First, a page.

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Kevin Costner Unveils Western Gamble ‘Horizon’ at Cannes

Kevin Costner Unveils Western Gamble ‘Horizon’ at Cannes

Kevin Costner road into Cannes with cowboy swagger, making finger pistols on the red carpet to cheers from the crowd ahead of the premiere for Horizon: An American Saga — Chapter 1, a self-financed western that is one of the biggest swings of his long career.

Inside the Grand Lumiere Theatre, Costner was greeted with extended applause before the screening, the first public exhibition of the $90 million-plus budgeted film that is planned as just part one of a four-part saga. Three hours later, as the credits rolled, the crowd delivered a standing ovation that began to taper off at around the four-and-a-half-minute mark, but then continued on for a total of around ten minutes, ending when a tearful Costner took the microphone to speak.

“I’m sorry you had to clap so long for me to speak,” Costner told the crowd, adding of the movie, “It’s not mine anymore. It’s yours.”

He was joined at Cannes by Horizon stars Sienna Miller, Jena Malone, Isabelle Fuhrman, Ella Hunt, Georgia MacPhail, Abbey Lee Kershaw and Wasé Chief. Costner received support for the film from guests including his JFK director Oliver Stone, Julianne Moore, Michelle Yeoh, Isabelle Huppert and Emily in Paris actress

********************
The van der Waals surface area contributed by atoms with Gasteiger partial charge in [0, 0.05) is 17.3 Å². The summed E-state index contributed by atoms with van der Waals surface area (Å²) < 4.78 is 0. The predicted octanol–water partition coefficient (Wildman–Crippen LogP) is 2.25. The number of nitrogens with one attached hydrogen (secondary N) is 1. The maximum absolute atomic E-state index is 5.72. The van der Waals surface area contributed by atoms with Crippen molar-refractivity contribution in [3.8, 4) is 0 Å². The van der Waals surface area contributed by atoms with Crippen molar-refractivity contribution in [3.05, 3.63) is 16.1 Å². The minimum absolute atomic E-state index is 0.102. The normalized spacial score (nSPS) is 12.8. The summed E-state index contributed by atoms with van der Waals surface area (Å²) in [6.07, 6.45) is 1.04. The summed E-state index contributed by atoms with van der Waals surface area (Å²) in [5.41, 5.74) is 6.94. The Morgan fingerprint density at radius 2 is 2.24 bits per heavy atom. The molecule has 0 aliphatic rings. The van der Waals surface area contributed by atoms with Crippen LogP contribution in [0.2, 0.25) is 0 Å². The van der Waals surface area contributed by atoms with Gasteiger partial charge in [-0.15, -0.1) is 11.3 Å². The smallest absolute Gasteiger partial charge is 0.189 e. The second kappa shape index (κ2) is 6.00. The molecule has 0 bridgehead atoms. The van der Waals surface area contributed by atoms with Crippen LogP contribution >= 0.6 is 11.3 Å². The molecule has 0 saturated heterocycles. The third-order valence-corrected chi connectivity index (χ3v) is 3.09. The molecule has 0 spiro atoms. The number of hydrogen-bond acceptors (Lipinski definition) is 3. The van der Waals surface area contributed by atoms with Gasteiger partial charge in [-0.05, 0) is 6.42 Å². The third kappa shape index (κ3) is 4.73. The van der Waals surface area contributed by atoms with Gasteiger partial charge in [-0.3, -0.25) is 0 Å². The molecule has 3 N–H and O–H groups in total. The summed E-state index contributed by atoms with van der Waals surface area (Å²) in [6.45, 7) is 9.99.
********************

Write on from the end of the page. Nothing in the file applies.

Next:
Horizon is a major gamble for Costner, who has been trying to make the project for more than 30 years. After decades of trying to find studio financing, Costner instead put in $20 million of his own funds into the project, deferring his fees and taking out a lone against his Santa Barbara. “When no one wanted to make the first one, I got the bright idea to make four,” Costner said wryly in February during a press conference. He has already shot Chapter 2, which bows just two months after Chapter One. He has two more scripts he would like to make, and has shot a few days on Chapter 3, but is in need of funds to complete the picture.

Since directing best picture winner Dances with Wolves, Costner has become synonymous with the western genre, and one of its biggest champions. He was one of the first A-list movie stars to jump to TV with the miniseries Hatfields and McCoys in 2012, before such a move became commonplace. And he has led the ratings juggernaut Yellowstone for five seasons,.

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Costner is banking on that Yellowstone crowd showing up for Horizon. In a bold move, the first two parts will come out in close succession, with Chapter 1 arriving in North America on June 28 and Chapter 2 coming in August. (Warner Bros. is distributing domestically, while Universal is handling international distribution, but neither have financial skin in the game.)

The Hollywood Reporter chief film critic David Rooney was not high on the film, writing, “Kevin Costner has been in the saddle long enough to know the difference between a big-screen feature Western like Dances With Wolves, a miniseries like Hatfields & McCoys or a longform like Yellowstone. All those projects have done well by him and he’s done well by them. His connection to the quintessential Americana genre and the rugged lands it calls home is indubitable. So why is his sprawling new frontier tale, Horizon: An American Saga, such a clumsy slog? It plays like a limited series overhauled as a movie, but more like a hasty rough cut than a release ready for any format.”

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